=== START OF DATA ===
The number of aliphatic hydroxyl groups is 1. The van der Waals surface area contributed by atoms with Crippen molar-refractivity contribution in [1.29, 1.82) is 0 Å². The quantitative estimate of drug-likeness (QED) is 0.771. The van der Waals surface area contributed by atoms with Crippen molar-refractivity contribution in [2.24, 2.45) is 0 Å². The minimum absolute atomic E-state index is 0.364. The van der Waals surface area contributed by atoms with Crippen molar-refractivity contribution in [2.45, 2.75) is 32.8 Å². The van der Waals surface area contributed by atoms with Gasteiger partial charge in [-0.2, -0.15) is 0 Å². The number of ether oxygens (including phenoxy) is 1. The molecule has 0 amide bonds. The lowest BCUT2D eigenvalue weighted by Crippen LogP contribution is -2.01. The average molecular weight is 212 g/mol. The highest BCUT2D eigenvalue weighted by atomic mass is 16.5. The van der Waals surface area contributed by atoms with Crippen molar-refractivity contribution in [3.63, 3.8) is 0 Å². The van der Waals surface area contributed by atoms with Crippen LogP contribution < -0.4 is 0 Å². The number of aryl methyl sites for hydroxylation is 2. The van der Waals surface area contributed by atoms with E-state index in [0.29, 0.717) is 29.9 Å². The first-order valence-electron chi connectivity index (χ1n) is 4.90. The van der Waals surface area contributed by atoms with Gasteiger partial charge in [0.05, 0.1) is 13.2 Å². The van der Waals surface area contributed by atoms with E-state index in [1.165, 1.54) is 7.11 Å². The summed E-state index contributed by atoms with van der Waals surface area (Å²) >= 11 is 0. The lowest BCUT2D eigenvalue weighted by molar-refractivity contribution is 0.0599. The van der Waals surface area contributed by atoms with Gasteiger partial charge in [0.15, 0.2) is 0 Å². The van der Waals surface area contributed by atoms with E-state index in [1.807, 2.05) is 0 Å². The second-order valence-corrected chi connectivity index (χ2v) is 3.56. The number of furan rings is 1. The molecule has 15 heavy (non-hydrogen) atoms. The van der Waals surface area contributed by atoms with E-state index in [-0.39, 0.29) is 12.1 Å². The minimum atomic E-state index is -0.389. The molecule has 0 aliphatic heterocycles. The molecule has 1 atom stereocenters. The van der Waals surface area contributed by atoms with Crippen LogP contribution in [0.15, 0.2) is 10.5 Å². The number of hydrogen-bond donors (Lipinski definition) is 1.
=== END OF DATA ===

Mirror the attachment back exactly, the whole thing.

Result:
The number of aliphatic hydroxyl groups is 1. The van der Waals surface area contributed by atoms with Crippen molar-refractivity contribution in [1.29, 1.82) is 0 Å². The quantitative estimate of drug-likeness (QED) is 0.771. The van der Waals surface area contributed by atoms with Crippen molar-refractivity contribution in [2.24, 2.45) is 0 Å². The minimum absolute atomic E-state index is 0.364. The van der Waals surface area contributed by atoms with Crippen molar-refractivity contribution in [2.45, 2.75) is 32.8 Å². The van der Waals surface area contributed by atoms with Gasteiger partial charge in [-0.2, -0.15) is 0 Å². The number of ether oxygens (including phenoxy) is 1. The molecule has 0 amide bonds. The lowest BCUT2D eigenvalue weighted by Crippen LogP contribution is -2.01. The average molecular weight is 212 g/mol. The highest BCUT2D eigenvalue weighted by atomic mass is 16.5. The van der Waals surface area contributed by atoms with Crippen molar-refractivity contribution in [3.63, 3.8) is 0 Å². The van der Waals surface area contributed by atoms with Crippen LogP contribution < -0.4 is 0 Å². The number of aryl methyl sites for hydroxylation is 2. The van der Waals surface area contributed by atoms with E-state index in [0.29, 0.717) is 29.9 Å². The first-order valence-electron chi connectivity index (χ1n) is 4.90. The van der Waals surface area contributed by atoms with Gasteiger partial charge in [0.05, 0.1) is 13.2 Å². The van der Waals surface area contributed by atoms with E-state index in [1.165, 1.54) is 7.11 Å². The summed E-state index contributed by atoms with van der Waals surface area (Å²) >= 11 is 0. The lowest BCUT2D eigenvalue weighted by molar-refractivity contribution is 0.0599. The van der Waals surface area contributed by atoms with Gasteiger partial charge in [0.15, 0.2) is 0 Å². The van der Waals surface area contributed by atoms with E-state index in [1.807, 2.05) is 0 Å². The second-order valence-corrected chi connectivity index (χ2v) is 3.56. The number of furan rings is 1. The molecule has 15 heavy (non-hydrogen) atoms. The van der Waals surface area contributed by atoms with E-state index in [-0.39, 0.29) is 12.1 Å². The minimum atomic E-state index is -0.389. The molecule has 0 aliphatic heterocycles. The molecule has 1 atom stereocenters. The van der Waals surface area contributed by atoms with Crippen LogP contribution in [0.15, 0.2) is 10.5 Å². The number of hydrogen-bond donors (Lipinski definition) is 1.